The film was released in theaters on October 4, 1995 and was distributed by Arrow Releasing Inc. and Warner Vision Films.
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the entire movie.
But when the evil Blockheads discover that Gumby's dog, Lowbelly, cries pearls when he sees the Clayboys perform, they decide to kidnap Lowbelly and force him to cry pearls. When Lowbelly doesn't respond, they kidnap Gumby & the Clayboys and create them as robotic clones.
With the help of Pokey, Prickle, Goo, fans Tara & Ginger and talent agent Lucky Claybert, Gumby takes on his robot clone and is still in time for his video taping session. At a picnic, Gumby announces that he is will be opening his own farm loan company.
The Blockheads are forced to weed Gumby's garden as punishment, Gumby and Tara end up together, and the eponymous duo Gumby and Pokey decide that things are looking up for them as they head back to outer space.
- Dallas McKennon (as Charles Farrington) voices several roles:
- Gumby: A young green boy made of clay
- Professor Kapp: The silliest scientist with an Ed Wynn-like voice
- Fatbuckle: A red man with a big belt
- Lucky Claybert: A Groucho Marx-like Talent agent who makes "Gumbymania": A Lucky Production
- Nobuckle: A yellow man with a New Jersey accent
- Art Clokey voices several roles:
- Pokey: a talking red horse and Gumby's best friend
- Prickle: a yellow dinosaur with Mel Blanc-like voice
- Gumbo: Gumby's dad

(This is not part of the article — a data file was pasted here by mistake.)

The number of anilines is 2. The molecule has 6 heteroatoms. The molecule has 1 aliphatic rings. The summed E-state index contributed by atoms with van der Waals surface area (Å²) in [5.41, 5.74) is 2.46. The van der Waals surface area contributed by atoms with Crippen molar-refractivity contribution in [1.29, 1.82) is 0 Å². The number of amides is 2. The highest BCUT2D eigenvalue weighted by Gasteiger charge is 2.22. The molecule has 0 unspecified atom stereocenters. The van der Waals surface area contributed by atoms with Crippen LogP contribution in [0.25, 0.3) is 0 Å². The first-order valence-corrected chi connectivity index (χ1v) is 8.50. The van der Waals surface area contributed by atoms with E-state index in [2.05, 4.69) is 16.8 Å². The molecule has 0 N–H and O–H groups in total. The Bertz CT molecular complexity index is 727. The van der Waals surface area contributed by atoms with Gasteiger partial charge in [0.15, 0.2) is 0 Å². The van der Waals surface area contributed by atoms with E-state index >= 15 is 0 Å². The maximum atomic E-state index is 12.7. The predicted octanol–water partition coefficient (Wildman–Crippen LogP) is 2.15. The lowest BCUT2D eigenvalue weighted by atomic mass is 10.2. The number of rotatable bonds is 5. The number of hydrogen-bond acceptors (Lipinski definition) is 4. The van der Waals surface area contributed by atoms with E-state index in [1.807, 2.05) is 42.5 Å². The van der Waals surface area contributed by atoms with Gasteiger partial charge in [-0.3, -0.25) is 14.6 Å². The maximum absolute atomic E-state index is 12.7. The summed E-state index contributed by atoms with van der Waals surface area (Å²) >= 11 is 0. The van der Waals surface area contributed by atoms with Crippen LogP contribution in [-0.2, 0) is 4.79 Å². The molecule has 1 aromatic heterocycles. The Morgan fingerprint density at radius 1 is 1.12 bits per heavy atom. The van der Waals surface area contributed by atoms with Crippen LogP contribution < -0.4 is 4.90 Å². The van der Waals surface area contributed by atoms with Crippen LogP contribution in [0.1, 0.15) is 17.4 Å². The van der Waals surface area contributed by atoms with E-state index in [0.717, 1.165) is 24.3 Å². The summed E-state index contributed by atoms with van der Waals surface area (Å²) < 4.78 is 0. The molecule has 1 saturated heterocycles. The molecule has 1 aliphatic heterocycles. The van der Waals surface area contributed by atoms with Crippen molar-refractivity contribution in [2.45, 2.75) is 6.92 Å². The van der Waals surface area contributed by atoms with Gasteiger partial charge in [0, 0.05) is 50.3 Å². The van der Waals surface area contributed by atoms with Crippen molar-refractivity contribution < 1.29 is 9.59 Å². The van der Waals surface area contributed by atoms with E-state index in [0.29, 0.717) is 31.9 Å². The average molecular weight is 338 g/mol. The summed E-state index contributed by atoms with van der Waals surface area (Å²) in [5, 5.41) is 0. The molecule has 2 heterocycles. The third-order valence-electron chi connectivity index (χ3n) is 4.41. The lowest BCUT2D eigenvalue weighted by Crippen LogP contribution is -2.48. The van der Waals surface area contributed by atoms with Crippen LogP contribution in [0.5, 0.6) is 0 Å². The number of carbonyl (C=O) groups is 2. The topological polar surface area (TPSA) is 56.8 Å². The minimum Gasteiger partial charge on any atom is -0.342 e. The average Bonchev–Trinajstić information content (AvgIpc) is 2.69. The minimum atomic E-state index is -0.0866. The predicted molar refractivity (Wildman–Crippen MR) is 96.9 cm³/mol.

- Gloria Clokey voices Goo: a blue flying teenage mermaid girl
- Manny La Carruba voices Thinbuckle, A blue teenager with a thin belt. A teenager much like Gumby and Goo.
- Patti Morse (speaking voice)/Melisa Kary (singing voice) voices Tara: a light blue female and Gumby's love interest
- Alice Young voices Ginger: Tara's best friend
- Janet MacDuff voices Gumba: Gumby's mom
- Bonnie Rudolph voices some roles:
- Lowbelly: The dog who cries pearls every time he sees Gumby change shapes
- Farm Lady
- Ozzie Ahlers voices Radio Announcer
- Kirby Coleman voices "This Way 'N That" Singer
- Anthony McNulty voices "Burnzy"
- David Archer
- Lillian Nicol
- Rick Warren
- Stan Freberg (uncredited)
The production on the movie completed in 1992, but Premavision couldn’t find a distributor for it until 1995 after they found a small company named Arrow Releasing who distributed the film during that same year.
The film’s musical score was composed by Jerry Gerber (who previously worked on the “Gumby” television series) and Marco D'Ambrosio. Additionally, Ozzie Ahlers wrote and produced the featured songs in the film: "Take Me Away", "Ark Park” and "This Way'n That". He was also responsible for hiring frequent collaborator and Starship guitarist Craig Chaquico to play the electric guitar parts.
“Gumby the Movie” received a limited release in theaters and grossed $57,100 domestically, making it a box office bomb.
Barry Walters of the San Francisco Examiner said the film “brought the weirdness of experimental film to banal Saturday morning kids' programming.”
Edward Guthmann of the San Francisco Chronicle wrote: “It sounds like a family project, and it looks like one, too. But loving hands at home do not always make for good entertainment, and "Gumby the Movie" -- despite its benign nature and a positive message -- doesn't work.”
Common Sense Media gave the movie two stars, calling it a “Claymation favorite gets a movie adventure that falls flat.”